Written by Rhonda Ferree, retired horticulture educator
I enjoy the focus on green, shamrocks, and clovers that St. Patrick's Day brings each year. It reminds me of the hours I'd spend as a kid searching for four leaf clovers in our yard. There are many different types of clovers that grow in Central Illinois.
Technically, clover is the common name for plants of the genus Trifolium. All clovers are in the legume (pea) family. Many are valuable agricultural crops, primarily grown for food, forage, silage, or as cover crops and soil-enhancing green manure. Some of my favorite vegetables are legumes, including peas, lima beans, and edamame. Ironically, the vegetable I like least, green beans, are also legumes – Yuck!
Legumes are very useful plants for our environmental because they pull nitrogen from the air and convert it into nitrogen in the soil that helps feed plants. Unlike any other plant, legumes create their own fertilizer.
For this reason and more, clovers are making a comeback in lawn seed mixes. My Dad always added white clover (Trifolium repens) to our turf seed mix when I was a kid. In fact, white clover was a common component of lawns before the introduction of broadleaf weed herbicides in the 1950's. Although dandelions, plantains, and other broadleaves were typically the target of these chemicals, white clover was often damaged or killed as well.
Through the years, lawns have become a status symbol in suburban America. For years, homeowners have strived for the perfect, weed free, carpet-like lawn, which did not include white clover. Additionally, when white clover flowering, the lawns attracted bees, which many homeowners with children did not like.
In my twenty-seven years with University of Illinois Extension, I often see trends come full circle. Today many families want to attract more pollinators to their yards and are searching for ecologically sound ways to grow grass, which increasingly includes adding white clover back to the turf seed mix. Unfortunately, white clover sometimes forms clumps and compete with desirable turfgrass, resulting in a non-uniform lawn appearance.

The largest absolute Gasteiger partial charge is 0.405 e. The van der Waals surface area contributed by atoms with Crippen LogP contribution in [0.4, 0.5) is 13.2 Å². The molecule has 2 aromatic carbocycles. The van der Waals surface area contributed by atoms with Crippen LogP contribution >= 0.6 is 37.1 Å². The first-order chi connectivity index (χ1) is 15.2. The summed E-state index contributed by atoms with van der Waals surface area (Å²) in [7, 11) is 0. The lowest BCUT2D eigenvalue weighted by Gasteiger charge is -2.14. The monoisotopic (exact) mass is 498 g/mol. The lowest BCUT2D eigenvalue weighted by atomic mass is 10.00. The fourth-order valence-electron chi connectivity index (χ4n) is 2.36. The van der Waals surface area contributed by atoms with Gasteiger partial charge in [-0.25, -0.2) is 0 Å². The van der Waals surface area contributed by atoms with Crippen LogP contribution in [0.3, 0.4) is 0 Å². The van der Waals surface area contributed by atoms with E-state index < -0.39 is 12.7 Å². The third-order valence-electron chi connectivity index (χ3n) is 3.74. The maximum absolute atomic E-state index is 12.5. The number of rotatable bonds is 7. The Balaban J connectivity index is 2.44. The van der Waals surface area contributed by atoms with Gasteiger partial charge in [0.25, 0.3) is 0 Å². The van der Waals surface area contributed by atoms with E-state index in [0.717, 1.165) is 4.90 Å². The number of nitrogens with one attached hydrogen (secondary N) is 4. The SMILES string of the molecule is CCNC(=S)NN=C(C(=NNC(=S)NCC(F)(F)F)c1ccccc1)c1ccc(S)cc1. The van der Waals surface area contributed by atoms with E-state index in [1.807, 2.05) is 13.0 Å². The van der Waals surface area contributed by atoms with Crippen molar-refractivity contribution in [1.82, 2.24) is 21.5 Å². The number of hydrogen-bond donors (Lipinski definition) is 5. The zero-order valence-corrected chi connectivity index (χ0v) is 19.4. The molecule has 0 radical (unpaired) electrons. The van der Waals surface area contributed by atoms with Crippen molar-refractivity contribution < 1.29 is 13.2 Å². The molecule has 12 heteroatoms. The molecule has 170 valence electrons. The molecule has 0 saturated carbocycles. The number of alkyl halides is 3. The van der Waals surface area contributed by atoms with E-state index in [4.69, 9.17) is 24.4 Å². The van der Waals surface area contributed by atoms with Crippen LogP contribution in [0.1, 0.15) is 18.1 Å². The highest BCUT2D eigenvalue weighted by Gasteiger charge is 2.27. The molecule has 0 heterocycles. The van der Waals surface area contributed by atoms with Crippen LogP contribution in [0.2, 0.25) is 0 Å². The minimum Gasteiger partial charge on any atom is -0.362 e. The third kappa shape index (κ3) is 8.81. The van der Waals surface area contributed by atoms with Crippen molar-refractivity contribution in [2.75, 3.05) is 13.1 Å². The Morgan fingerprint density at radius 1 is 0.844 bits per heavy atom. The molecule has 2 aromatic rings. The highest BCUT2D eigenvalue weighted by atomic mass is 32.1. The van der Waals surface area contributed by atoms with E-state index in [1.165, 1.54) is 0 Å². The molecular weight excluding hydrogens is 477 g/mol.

Microclover (Trifolium repens var. Pirouette) is a selection of white clover with smaller leaves and a slower growth habit. Preliminary research finds that when seeded at appropriate rates, microclover mixes better with most turfgrass species than common white clover. The microclover seed often comes coated with a Rhizobium bacterium – a natural organism that the plant needs to fix nitrogen, which is sometimes lacking in residential lawn soils.
So if you are looking for an eco-sustainable alternative to lawns, try adding clover to your Kentucky bluegrass or turf-type tall fescue lawn. Not only will it reduce the amount of fertilizer needed, but you can search for four-leaf clovers among its lush green growth.
MEET THE AUTHOR
As horticulture educator, Rhonda Ferree inspired citizens in local communities to grow their own food and improve their home landscapes. She focused on high quality, impactful programs that taught homeowners how to create energy-efficient landscapes using sustainable practices that increase property values and help the environment.
After 30 years with University of Illinois Extension, Rhonda retired in 2018. She continues to share her passion for horticulture related topics as “Retro Rhonda” on social media.
ABOUT THE BLOG
ILRiverHort is a blog that helps people connect to nature and grow.